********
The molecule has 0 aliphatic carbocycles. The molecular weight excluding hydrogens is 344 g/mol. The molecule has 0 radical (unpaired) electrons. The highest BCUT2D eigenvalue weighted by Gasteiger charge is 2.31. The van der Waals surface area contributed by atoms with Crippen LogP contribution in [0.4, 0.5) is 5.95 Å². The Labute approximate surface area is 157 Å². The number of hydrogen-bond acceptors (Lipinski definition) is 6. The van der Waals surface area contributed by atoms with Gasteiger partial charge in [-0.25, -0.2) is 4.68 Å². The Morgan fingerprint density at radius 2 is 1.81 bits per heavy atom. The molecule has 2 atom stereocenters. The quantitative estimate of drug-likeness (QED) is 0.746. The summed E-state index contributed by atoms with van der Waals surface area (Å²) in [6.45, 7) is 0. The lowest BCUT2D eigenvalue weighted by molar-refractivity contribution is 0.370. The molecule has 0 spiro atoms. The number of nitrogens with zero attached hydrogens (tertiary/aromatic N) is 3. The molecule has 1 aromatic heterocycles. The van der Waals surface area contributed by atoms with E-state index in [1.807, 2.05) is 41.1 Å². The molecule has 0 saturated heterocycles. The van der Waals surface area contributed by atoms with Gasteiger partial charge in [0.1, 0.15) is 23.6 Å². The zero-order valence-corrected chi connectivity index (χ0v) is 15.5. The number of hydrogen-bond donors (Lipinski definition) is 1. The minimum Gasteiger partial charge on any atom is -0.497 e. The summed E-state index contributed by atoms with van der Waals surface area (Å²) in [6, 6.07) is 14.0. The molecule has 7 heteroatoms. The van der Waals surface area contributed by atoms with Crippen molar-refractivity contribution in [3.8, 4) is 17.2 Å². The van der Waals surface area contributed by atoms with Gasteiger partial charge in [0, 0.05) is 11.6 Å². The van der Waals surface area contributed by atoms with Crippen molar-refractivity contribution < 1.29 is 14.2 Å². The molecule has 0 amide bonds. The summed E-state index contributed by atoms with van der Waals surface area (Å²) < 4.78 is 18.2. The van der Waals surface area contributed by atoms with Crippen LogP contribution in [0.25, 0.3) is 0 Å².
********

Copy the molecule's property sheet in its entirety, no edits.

The molecule has 0 aliphatic carbocycles. The molecular weight excluding hydrogens is 344 g/mol. The molecule has 0 radical (unpaired) electrons. The highest BCUT2D eigenvalue weighted by Gasteiger charge is 2.31. The van der Waals surface area contributed by atoms with Crippen LogP contribution in [0.4, 0.5) is 5.95 Å². The Labute approximate surface area is 157 Å². The number of hydrogen-bond acceptors (Lipinski definition) is 6. The van der Waals surface area contributed by atoms with Gasteiger partial charge in [-0.25, -0.2) is 4.68 Å². The Morgan fingerprint density at radius 2 is 1.81 bits per heavy atom. The molecule has 2 atom stereocenters. The quantitative estimate of drug-likeness (QED) is 0.746. The summed E-state index contributed by atoms with van der Waals surface area (Å²) in [6.45, 7) is 0. The lowest BCUT2D eigenvalue weighted by molar-refractivity contribution is 0.370. The molecule has 0 spiro atoms. The number of nitrogens with zero attached hydrogens (tertiary/aromatic N) is 3. The molecule has 1 aromatic heterocycles. The van der Waals surface area contributed by atoms with E-state index in [1.807, 2.05) is 41.1 Å². The molecule has 0 saturated heterocycles. The van der Waals surface area contributed by atoms with Gasteiger partial charge in [0.1, 0.15) is 23.6 Å². The zero-order valence-corrected chi connectivity index (χ0v) is 15.5. The number of hydrogen-bond donors (Lipinski definition) is 1. The minimum Gasteiger partial charge on any atom is -0.497 e. The summed E-state index contributed by atoms with van der Waals surface area (Å²) in [6, 6.07) is 14.0. The molecule has 7 heteroatoms. The van der Waals surface area contributed by atoms with Crippen molar-refractivity contribution in [3.8, 4) is 17.2 Å². The van der Waals surface area contributed by atoms with Gasteiger partial charge in [0, 0.05) is 11.6 Å². The van der Waals surface area contributed by atoms with Crippen molar-refractivity contribution < 1.29 is 14.2 Å². The molecule has 0 amide bonds. The summed E-state index contributed by atoms with van der Waals surface area (Å²) < 4.78 is 18.2. The van der Waals surface area contributed by atoms with Crippen LogP contribution in [0.25, 0.3) is 0 Å².